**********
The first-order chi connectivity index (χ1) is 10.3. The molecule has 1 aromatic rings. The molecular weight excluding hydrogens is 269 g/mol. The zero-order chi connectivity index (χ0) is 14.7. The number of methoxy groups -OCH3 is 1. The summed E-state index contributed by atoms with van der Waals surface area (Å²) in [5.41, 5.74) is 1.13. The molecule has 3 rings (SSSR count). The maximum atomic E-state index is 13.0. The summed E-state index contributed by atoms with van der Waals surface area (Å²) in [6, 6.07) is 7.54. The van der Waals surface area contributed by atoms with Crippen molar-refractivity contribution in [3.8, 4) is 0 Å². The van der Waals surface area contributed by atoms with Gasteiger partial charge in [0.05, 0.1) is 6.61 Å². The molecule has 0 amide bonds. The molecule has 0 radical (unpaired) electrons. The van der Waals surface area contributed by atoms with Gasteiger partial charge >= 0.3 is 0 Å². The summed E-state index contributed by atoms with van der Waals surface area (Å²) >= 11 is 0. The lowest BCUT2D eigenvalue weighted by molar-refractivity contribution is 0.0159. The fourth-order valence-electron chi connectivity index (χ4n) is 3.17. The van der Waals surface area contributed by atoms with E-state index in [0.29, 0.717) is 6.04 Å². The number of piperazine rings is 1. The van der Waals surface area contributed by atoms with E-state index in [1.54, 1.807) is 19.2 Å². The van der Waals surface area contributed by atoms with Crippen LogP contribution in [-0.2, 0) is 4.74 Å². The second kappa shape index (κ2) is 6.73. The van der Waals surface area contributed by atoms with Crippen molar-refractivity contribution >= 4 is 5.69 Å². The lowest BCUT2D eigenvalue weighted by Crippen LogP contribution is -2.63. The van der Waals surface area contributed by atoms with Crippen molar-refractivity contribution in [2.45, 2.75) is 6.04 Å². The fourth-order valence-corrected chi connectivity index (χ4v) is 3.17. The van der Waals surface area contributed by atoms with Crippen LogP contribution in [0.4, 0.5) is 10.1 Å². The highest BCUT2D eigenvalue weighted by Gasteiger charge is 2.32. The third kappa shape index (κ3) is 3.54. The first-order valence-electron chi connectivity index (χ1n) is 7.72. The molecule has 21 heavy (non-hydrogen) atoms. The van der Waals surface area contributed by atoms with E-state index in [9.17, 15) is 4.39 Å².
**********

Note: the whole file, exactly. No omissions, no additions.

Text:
The first-order chi connectivity index (χ1) is 10.3. The molecule has 1 aromatic rings. The molecular weight excluding hydrogens is 269 g/mol. The zero-order chi connectivity index (χ0) is 14.7. The number of methoxy groups -OCH3 is 1. The summed E-state index contributed by atoms with van der Waals surface area (Å²) in [5.41, 5.74) is 1.13. The molecule has 3 rings (SSSR count). The maximum atomic E-state index is 13.0. The summed E-state index contributed by atoms with van der Waals surface area (Å²) in [6, 6.07) is 7.54. The van der Waals surface area contributed by atoms with Crippen molar-refractivity contribution in [3.8, 4) is 0 Å². The van der Waals surface area contributed by atoms with Gasteiger partial charge in [0.05, 0.1) is 6.61 Å². The molecule has 0 amide bonds. The molecule has 0 radical (unpaired) electrons. The van der Waals surface area contributed by atoms with Gasteiger partial charge >= 0.3 is 0 Å². The summed E-state index contributed by atoms with van der Waals surface area (Å²) >= 11 is 0. The lowest BCUT2D eigenvalue weighted by molar-refractivity contribution is 0.0159. The fourth-order valence-electron chi connectivity index (χ4n) is 3.17. The van der Waals surface area contributed by atoms with E-state index in [0.29, 0.717) is 6.04 Å². The number of piperazine rings is 1. The van der Waals surface area contributed by atoms with E-state index in [1.54, 1.807) is 19.2 Å². The van der Waals surface area contributed by atoms with Crippen LogP contribution in [-0.2, 0) is 4.74 Å². The second kappa shape index (κ2) is 6.73. The van der Waals surface area contributed by atoms with Crippen molar-refractivity contribution >= 4 is 5.69 Å². The lowest BCUT2D eigenvalue weighted by Crippen LogP contribution is -2.63. The van der Waals surface area contributed by atoms with Crippen molar-refractivity contribution in [2.45, 2.75) is 6.04 Å². The fourth-order valence-corrected chi connectivity index (χ4v) is 3.17. The van der Waals surface area contributed by atoms with Crippen LogP contribution in [0.4, 0.5) is 10.1 Å². The highest BCUT2D eigenvalue weighted by Gasteiger charge is 2.32. The third kappa shape index (κ3) is 3.54. The first-order valence-electron chi connectivity index (χ1n) is 7.72. The molecule has 21 heavy (non-hydrogen) atoms. The van der Waals surface area contributed by atoms with E-state index in [9.17, 15) is 4.39 Å².